And yet the secular world expects me to divide my life like this. It wants me to live a double life. Well, it wants me to live a singular life--the one it offers--but if I won't do that, then I had better keep my religious life separate from my public one. For example, I shouldn't talk about my religion in public, or really even act "religiously" in public. When I write papers for university, I better not base my arguments on the existence of God, though I can base my answers on premises that presupposed the non-existence of the Divine because that's still secular. Universities will frown upon religiosity in papers, and I have learned to write 'closet-Christian' papers; these are essays which say something quiet and 'secular' if you don't read for religious things, but will grow into something much more significant once you add God as a premise. (For instance, I wrote a paper about rationalism as an origin theory for mathematics; I attempted to put that theory into such a position that it could only be 'saved' by the acceptance of some sort of God, even a Diest one.) People will criticize others for "being too Christian," and religious symbols are banned in some public places. The secular world believes that we, the religious, can live this double life, privately religious and publicly non-religious. In many cases we try, but in all things we must be secretly religious. Some of us have learned to be silent about our motives, but these motives must always be spiritual ones. (Others, of course, are not so silent. I sometimes have problems with their methods.)

The Secular Fallacy is not that we do separate our lives into the religious and the non-religious. It's not that we should separate the religious and the non-religious. The Secular Fallacy is that we can separate our lives into the everday and the divine. In truth, the everyday is divine.

So when Jon asks me to list the "infinite" times in my life, but to exclude the religious ones, I must say, "There are none." Properly seen, all things in my life are religious. If the academic world requires that I sort all of my ideas into 'religious' and 'secular' boxes, the secular box will be empty. Now, before you go any further, I fail at doing this. My life is full of the secular. I am terrible at remembering the consequences of my actions. I am always forgetting just how eternal we are. I do divide my life into religious and non-religious sections. The trick of it is, this division is accidental. I just forget sometimes. But forgetting doesn't change anything: my life is whole, whether I want it to be or not. Everything belongs to God. The key to life is to remember that.

Christianity is not the only faith that operates this way. Every religion I have ever studied operates this way. Atheism seems to operate this way--rational materialists seem to seek reason in all things. Religion is about the foundations of our beliefs, our worldviews, our decisions. How can we separate our lives from their foundations?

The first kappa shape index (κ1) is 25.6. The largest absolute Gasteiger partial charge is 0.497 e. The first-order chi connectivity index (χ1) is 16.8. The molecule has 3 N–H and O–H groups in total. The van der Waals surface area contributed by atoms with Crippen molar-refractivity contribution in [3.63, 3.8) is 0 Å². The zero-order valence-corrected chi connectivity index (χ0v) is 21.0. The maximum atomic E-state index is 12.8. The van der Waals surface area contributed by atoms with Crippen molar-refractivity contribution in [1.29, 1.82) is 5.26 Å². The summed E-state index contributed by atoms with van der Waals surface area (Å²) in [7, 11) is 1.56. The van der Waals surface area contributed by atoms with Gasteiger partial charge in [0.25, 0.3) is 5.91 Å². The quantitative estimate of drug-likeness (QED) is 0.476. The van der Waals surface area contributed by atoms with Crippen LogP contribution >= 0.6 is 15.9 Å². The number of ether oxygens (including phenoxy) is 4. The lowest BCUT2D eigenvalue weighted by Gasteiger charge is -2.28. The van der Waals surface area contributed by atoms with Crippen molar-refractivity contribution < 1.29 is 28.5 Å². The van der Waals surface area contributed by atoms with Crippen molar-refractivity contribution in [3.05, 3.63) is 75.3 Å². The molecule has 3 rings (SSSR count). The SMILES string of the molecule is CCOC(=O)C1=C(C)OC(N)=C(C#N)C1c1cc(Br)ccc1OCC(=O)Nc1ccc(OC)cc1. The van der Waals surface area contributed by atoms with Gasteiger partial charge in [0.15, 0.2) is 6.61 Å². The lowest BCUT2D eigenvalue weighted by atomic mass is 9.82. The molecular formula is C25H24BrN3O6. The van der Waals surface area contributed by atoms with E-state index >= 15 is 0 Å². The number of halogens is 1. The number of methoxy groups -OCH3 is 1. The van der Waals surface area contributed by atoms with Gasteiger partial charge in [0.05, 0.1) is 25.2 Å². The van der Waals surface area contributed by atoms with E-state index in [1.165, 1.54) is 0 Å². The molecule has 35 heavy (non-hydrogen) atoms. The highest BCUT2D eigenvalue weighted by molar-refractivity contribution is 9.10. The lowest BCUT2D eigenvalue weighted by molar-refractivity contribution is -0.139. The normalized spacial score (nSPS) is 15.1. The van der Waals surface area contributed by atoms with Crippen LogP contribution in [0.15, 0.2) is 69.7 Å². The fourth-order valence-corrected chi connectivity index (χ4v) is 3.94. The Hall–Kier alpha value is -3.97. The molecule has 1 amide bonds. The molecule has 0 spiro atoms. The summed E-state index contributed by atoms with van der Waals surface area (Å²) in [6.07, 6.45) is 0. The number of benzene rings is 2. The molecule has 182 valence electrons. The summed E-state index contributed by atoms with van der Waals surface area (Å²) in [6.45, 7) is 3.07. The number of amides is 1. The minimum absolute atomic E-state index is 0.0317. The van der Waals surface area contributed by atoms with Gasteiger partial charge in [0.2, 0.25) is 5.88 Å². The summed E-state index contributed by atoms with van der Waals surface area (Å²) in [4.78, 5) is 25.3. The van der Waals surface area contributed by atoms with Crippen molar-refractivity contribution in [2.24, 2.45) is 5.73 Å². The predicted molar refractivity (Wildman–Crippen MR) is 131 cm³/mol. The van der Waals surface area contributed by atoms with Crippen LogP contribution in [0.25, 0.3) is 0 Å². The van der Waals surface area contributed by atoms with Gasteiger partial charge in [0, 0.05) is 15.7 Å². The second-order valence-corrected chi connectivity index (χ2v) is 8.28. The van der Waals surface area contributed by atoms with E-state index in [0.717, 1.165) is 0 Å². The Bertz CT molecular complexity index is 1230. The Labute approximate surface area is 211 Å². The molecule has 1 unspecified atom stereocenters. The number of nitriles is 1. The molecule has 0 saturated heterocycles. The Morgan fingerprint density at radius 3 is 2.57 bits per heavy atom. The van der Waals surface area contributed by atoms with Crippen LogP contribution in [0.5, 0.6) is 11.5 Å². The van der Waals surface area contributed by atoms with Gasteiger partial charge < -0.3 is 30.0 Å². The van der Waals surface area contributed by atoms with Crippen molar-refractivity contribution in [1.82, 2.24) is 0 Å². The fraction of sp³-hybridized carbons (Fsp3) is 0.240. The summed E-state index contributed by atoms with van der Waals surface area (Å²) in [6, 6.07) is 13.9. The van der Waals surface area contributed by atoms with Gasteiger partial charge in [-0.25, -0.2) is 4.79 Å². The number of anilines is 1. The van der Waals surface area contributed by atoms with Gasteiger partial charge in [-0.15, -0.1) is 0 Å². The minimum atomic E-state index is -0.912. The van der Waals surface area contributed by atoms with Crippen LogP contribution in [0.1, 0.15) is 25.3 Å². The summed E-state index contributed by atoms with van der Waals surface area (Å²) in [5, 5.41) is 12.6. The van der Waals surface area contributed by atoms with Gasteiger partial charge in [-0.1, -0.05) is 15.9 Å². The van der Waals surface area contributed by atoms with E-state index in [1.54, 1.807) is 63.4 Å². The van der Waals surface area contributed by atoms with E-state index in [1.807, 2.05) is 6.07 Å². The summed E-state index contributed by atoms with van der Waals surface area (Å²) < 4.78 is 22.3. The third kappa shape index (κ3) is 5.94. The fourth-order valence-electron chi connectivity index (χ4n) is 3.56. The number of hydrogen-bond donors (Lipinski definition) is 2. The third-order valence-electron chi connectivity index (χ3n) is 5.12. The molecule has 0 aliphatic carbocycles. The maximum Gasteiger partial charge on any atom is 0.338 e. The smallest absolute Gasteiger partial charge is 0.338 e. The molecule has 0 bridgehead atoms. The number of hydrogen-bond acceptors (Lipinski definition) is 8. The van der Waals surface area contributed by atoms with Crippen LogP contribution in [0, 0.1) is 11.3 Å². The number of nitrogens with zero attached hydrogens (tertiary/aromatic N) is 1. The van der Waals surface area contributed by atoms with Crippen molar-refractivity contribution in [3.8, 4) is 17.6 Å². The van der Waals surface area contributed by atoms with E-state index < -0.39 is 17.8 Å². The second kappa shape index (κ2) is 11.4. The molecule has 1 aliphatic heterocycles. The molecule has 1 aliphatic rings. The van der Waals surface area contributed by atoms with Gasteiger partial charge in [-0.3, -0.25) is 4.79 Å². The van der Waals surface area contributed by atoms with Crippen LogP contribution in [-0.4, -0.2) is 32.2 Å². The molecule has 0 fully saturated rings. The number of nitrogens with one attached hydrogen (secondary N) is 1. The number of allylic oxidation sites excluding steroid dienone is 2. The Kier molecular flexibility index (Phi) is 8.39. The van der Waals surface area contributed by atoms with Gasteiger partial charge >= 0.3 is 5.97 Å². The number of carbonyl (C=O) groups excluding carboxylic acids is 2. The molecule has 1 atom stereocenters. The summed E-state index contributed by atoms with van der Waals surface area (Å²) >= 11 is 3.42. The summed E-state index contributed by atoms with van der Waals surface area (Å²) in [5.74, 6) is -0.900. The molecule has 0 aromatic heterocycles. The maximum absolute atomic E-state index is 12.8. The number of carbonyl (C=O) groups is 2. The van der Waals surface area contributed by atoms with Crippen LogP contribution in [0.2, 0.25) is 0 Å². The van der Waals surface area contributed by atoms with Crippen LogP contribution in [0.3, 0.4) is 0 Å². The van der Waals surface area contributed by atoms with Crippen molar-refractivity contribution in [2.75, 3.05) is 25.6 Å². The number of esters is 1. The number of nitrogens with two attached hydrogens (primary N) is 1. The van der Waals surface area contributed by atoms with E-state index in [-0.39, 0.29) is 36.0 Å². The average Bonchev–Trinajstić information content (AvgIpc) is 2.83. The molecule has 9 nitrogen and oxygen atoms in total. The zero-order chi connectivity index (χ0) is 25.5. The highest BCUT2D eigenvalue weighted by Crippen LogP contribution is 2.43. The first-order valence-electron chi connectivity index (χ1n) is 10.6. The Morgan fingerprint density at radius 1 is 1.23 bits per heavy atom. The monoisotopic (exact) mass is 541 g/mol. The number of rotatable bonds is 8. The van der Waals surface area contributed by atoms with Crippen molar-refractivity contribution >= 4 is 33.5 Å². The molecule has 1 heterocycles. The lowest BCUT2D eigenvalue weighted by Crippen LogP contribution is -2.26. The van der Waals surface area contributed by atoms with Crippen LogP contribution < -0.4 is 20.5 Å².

Bonhoeffer says about Christ's commandment not to look upon a woman in lust: "Jesus oes not impose intolerable restrictions on his disciples, he does not forbid them to look at anything, but bids them look on him. If they do that he knows that their gaze will always be pure, even when they look upon a woman."

The idea that we can make decisions outside of our religion is a fallacy. We can have a secular government, one which is not institutionally bound to organized religion; we can have secular schools, which do not compel us to believe a particular thing. But even in these 'secular' spheres our religions will always intrude, because institutions have members, and those members have religions. When citizens vote, what they believe about God will influence their choices. When students think, what they believe about God will influence their theories. This is true for Christians, atheists, formal agnostics, Muslims, Jews, Toaists, Buddhists, Confucians, Shintoists, practitioners of Vodoun, and Theistic Satanists. Society is built by our behaviours, and our behaviours are steered by belief. We can have a secular state, but we cannot have a secular society. We cannot have secular lives.


*I realize some people may be tired of or troubled by using war as an analogy. It is of course time-honoured, used by the Old Testament, by Paul, by C S Lewis, and others. Perhaps that's why it seems exhausted of meaning to some. Unfortunately, it seems perhaps like the best analogy we have. There isn't much room for Satan in diplomacy, and we can't quite leave him out of the picture.

1 comment:

Jennifer @ Conversion Diary said...

A lot of great points here. Loved this quote in particular:

Just because I am in a pub does not mean that there is no war going on.

Also, thanks for your last comment at my place. Yeah. I do a lot of reading. (I would have emailed you but couldn't find and address.)

Again, great post!